TWO brothers who attacked a transsexual in the street have been spared a prison sentence.

Luke and Nathan Statton, of Bridgwater, assaulted the victim after “a laugh” turned sour.

Both admitted assault and received suspended sentences at Taunton Crown Court today (January 27).

Luke, 24, of Penzoy Avenue, was given an eight-month prison sentence, suspended for two years, while Nathan, 23, of Monmouth Street, was sentenced to five months in prison, also suspended for two years.

Sentencing, Judge Eric Salomonsen said: “I have seen the CCTV of this unprovoked attack. I have no doubt homophobic remarks were used.

“Luke Statton, you pushed home this assault by kicking and standing on her.

“If either of you put a foot out of line for the next two years you know what is going to happen.”

The incident happened at around 6.30pm on March 27 last year when the brothers, who used to live in the flat above, were walking past the victim’s home and Luke kicked over a sign outside the house.

Prosecuting, Rebecca Bradberry said the pair knew the female victim when she was a man before her operation and in a police interview Luke said they were “having a laugh”.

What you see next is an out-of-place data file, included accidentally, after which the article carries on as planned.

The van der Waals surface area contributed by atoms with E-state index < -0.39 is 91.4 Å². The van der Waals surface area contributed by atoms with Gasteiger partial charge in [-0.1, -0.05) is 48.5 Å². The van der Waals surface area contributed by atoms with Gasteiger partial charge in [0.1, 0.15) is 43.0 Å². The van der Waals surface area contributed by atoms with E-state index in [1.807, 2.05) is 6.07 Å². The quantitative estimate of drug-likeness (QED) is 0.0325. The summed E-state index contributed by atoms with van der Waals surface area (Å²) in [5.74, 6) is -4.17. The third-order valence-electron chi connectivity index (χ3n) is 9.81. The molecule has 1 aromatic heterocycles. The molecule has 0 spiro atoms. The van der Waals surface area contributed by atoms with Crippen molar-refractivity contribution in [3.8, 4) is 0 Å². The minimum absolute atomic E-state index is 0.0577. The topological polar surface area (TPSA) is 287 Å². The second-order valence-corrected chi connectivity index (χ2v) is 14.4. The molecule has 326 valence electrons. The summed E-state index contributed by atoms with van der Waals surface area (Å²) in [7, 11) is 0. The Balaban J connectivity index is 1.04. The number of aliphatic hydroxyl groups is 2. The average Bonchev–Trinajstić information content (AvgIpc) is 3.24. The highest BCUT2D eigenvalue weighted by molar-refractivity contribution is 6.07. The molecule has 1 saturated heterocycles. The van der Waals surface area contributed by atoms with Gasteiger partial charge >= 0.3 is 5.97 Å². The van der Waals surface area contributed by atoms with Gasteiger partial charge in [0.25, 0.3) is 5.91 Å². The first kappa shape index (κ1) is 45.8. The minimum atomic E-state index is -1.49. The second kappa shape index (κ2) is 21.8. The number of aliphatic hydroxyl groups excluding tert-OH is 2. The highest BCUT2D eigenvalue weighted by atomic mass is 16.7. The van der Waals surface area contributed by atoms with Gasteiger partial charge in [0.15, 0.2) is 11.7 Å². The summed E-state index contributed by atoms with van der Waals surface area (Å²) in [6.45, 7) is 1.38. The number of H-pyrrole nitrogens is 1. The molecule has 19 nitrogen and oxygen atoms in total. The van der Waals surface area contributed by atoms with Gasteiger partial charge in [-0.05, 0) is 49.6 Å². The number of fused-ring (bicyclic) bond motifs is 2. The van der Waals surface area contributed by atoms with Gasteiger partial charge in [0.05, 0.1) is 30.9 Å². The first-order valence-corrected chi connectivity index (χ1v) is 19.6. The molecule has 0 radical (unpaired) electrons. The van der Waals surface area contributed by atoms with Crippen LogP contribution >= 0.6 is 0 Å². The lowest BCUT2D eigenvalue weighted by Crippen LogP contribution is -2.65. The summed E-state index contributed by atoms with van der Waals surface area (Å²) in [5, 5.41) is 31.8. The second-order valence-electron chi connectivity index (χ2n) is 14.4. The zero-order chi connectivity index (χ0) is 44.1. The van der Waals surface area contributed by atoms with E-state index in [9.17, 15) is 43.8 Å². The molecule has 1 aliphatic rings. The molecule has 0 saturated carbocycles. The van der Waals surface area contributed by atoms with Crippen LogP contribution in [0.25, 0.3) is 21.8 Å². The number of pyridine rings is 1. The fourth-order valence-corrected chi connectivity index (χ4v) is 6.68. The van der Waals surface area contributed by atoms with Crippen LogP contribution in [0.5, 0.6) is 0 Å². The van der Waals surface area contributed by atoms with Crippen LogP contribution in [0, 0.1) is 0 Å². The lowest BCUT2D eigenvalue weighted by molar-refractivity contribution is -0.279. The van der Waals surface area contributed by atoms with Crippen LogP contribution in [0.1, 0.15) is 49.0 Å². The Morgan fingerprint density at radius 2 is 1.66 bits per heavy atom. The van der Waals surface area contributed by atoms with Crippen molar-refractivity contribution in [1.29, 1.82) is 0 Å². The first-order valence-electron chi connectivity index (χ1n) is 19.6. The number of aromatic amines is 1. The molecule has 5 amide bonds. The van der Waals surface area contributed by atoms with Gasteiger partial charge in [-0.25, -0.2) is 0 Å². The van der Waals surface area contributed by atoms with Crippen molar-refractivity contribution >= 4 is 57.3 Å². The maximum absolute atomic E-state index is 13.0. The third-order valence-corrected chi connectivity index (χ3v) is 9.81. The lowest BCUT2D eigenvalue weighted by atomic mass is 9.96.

However, it was said the victim retaliated and stormed out of the house, before being pushed by Luke.

The court heard the victim tried to swing back but missed, at which point Nathan punched her in the face.

It was then that Luke continued to kick and stamp on the victim while she lay helplessly on the ground.

Defending Luke, Emma Martin said any suggestion of hostility towards sexuality was not true and added: “This was an incident of mischief.

“He is upset at his actions and does not afford any ill-will to the victim.”

Defending Nathan, Simon Cooper said: “He struck in defence of his brother. Nathan bitterly regrets his involvement and is a hard working young man.”

Luke was also ordered to pay £250 compensation, £200 in costs and £100 victim surcharge while Nathan has to pay £250 compensation, £100 victim surcharge and £600 in costs as he only pleaded guilty on the day of trial.